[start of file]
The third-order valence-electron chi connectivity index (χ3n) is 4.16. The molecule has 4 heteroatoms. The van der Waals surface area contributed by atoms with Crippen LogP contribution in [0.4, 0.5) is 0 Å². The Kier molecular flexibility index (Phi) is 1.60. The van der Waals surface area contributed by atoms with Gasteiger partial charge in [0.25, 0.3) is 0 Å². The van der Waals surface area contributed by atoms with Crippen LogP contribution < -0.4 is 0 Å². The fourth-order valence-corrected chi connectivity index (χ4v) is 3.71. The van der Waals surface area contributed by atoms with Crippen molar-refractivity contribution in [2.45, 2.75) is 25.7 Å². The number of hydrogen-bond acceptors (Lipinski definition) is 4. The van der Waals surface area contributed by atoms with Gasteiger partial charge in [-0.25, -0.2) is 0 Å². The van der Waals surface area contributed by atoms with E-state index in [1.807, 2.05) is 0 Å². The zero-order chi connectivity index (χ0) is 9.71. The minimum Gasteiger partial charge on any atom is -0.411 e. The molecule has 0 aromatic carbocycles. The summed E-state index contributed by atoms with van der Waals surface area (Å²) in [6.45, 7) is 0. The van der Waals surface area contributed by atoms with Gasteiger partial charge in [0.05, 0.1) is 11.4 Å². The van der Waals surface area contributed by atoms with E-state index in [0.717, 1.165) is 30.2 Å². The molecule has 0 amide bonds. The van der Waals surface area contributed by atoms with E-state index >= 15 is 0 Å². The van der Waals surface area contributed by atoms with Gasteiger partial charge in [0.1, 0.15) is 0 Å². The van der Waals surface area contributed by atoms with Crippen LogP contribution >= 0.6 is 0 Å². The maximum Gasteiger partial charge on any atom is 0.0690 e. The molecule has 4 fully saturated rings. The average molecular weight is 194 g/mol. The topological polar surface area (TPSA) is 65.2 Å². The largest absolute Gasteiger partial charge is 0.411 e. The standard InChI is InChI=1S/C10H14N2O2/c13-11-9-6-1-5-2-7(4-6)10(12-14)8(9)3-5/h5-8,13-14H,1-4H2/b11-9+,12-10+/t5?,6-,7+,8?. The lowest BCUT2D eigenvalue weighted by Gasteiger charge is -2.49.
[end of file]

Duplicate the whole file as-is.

The third-order valence-electron chi connectivity index (χ3n) is 4.16. The molecule has 4 heteroatoms. The van der Waals surface area contributed by atoms with Crippen LogP contribution in [0.4, 0.5) is 0 Å². The Kier molecular flexibility index (Phi) is 1.60. The van der Waals surface area contributed by atoms with Gasteiger partial charge in [0.25, 0.3) is 0 Å². The van der Waals surface area contributed by atoms with Crippen LogP contribution < -0.4 is 0 Å². The fourth-order valence-corrected chi connectivity index (χ4v) is 3.71. The van der Waals surface area contributed by atoms with Crippen molar-refractivity contribution in [2.45, 2.75) is 25.7 Å². The number of hydrogen-bond acceptors (Lipinski definition) is 4. The van der Waals surface area contributed by atoms with Gasteiger partial charge in [-0.25, -0.2) is 0 Å². The van der Waals surface area contributed by atoms with E-state index in [1.807, 2.05) is 0 Å². The zero-order chi connectivity index (χ0) is 9.71. The minimum Gasteiger partial charge on any atom is -0.411 e. The molecule has 0 aromatic carbocycles. The summed E-state index contributed by atoms with van der Waals surface area (Å²) in [6.45, 7) is 0. The van der Waals surface area contributed by atoms with Gasteiger partial charge in [0.05, 0.1) is 11.4 Å². The van der Waals surface area contributed by atoms with E-state index in [0.717, 1.165) is 30.2 Å². The molecule has 0 amide bonds. The van der Waals surface area contributed by atoms with E-state index >= 15 is 0 Å². The van der Waals surface area contributed by atoms with Gasteiger partial charge in [0.1, 0.15) is 0 Å². The van der Waals surface area contributed by atoms with Crippen LogP contribution >= 0.6 is 0 Å². The maximum Gasteiger partial charge on any atom is 0.0690 e. The molecule has 4 fully saturated rings. The average molecular weight is 194 g/mol. The topological polar surface area (TPSA) is 65.2 Å². The largest absolute Gasteiger partial charge is 0.411 e. The standard InChI is InChI=1S/C10H14N2O2/c13-11-9-6-1-5-2-7(4-6)10(12-14)8(9)3-5/h5-8,13-14H,1-4H2/b11-9+,12-10+/t5?,6-,7+,8?. The lowest BCUT2D eigenvalue weighted by Gasteiger charge is -2.49.